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Research shows extreme level of overbought
Sundial Capital Research has put together a report that shows the US dollar has not been this overbought for 30 years. It uses the Z-Score to compare the different currencies in the basket that makes up the US Dollar Index (DXY). The Z-Score is a method in statistics to compare two different sets of data on a like for like basis. When a market reaches overbought levels there usually is a contrarian reaction. The more extreme the level of overbought or oversold the bigger the reaction will be in the opposite direction. A bit like when you stretch an elastic, the more you stretch that elastic the harder it will whip back in the other direction.
What the data means
The report shows that the US Dollar is again above 6 on the Currency Extreme Dispersion statistic. This level was last seen in 1985. The next 6 years that followed showed a steady decline for the Greenback. Looking at the chart below for the Dollar Index and the dispersion statistic we can see that extremely low readings of the dispersion statistic, meaning extreme levels of oversold, have led to US Dollar rallies. If you look at the extremely high levels of this statistic, meaning extremely high levels of overbought, you will see they are followed by US Dollar declines.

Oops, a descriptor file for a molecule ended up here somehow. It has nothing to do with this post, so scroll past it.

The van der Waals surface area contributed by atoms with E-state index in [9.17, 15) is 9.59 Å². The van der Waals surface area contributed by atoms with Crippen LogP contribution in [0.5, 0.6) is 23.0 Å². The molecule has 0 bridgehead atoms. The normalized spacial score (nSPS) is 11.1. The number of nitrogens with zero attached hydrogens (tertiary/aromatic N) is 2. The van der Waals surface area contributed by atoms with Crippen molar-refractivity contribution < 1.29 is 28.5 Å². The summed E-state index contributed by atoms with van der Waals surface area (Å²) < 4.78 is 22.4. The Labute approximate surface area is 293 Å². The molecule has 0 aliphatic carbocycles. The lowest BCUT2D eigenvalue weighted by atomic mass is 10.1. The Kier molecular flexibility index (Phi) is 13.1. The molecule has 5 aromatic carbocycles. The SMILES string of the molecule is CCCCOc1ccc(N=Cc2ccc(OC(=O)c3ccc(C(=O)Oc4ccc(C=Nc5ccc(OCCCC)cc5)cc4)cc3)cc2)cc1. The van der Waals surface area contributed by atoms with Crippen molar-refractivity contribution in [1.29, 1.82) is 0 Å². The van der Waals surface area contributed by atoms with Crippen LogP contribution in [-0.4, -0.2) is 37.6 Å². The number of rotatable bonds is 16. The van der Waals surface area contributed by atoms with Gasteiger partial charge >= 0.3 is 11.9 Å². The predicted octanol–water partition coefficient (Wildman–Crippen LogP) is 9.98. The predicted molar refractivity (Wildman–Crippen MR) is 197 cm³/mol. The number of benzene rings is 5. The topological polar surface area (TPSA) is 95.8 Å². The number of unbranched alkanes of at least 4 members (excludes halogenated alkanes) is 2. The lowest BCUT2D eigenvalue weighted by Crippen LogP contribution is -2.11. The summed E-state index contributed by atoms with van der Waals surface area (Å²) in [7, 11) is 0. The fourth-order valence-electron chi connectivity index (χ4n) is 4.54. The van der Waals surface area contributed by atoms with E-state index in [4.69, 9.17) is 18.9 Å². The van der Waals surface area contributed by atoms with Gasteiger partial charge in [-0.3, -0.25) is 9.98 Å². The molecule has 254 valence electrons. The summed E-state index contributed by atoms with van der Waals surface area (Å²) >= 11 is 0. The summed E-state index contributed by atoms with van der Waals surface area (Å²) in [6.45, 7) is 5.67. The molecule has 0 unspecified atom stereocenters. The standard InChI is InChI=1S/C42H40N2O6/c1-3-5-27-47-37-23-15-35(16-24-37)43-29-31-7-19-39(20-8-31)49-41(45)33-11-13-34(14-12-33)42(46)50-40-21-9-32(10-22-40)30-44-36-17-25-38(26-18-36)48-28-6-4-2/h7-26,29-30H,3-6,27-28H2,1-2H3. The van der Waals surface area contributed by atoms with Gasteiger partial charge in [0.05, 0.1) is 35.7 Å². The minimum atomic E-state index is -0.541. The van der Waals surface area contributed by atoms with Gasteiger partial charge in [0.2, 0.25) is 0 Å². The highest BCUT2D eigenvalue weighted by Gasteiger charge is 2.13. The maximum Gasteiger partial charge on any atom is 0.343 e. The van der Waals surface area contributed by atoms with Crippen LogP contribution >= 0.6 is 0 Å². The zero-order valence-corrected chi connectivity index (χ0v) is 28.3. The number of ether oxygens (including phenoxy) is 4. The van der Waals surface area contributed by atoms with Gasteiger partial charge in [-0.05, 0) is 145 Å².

Gold producers view
A higher US Dollar allows for Gold exporting countries to accept lower prices for Gold which is quoted in US Dollars. If USDCAD goes from 1.3000 to 1.4000 a Canadian Gold producer will now receive 10 Canadian cents more for the Gold it produces, if there is no change in the price of the commodity. A declining US Dollar then means that Gold producers will receive less in their local currency and will begin demanding higher Gold prices. A declining US Dollar will put a lot of upward pressure on Gold Price.
The market has over done it, again H4
It looks like we could be seeing a short term correction in the Greenback due to being so overbought, the market has already priced in an interest rate hike for December, but as usual the market has also probably over done it. This would be the explanation as to why the US Dollar is overbought; great expectations of how far the currency can go on the back of a new cycle of higher interest rates. Now if the December Federal Reserve meeting does produce an interest rate hike, a lot will depend on the speech that follows by Fed Chairwoman Yellen. If the message becomes dovish again and the rhetoric is more of let’s see as we go, we can be almost sure the US Dollar will begin being sold to much lower levels. It will take a very strong economy for the Fed to talk about a second hike coming soon after the one that may happen in December. If there is no hike in interest rates then the US dollar will reverse its trend also and begin going south. It looks very much like a case of, as the old saying goes, buy on rumor sell on fact.
The same can be said for the price of Gold, its price is also well over sold on standard Stochastic levels used in Technical Analysis. Price has dropped sharply since the probability of a rate hike has been back on track. Yet if the Fed does raise rates in December it is all factored into the price of Gold already and the next direction is mostly up again. Yet if the Fed fails to raise rates then Gold will begin to seem more appealing again and price is most likely to rise also.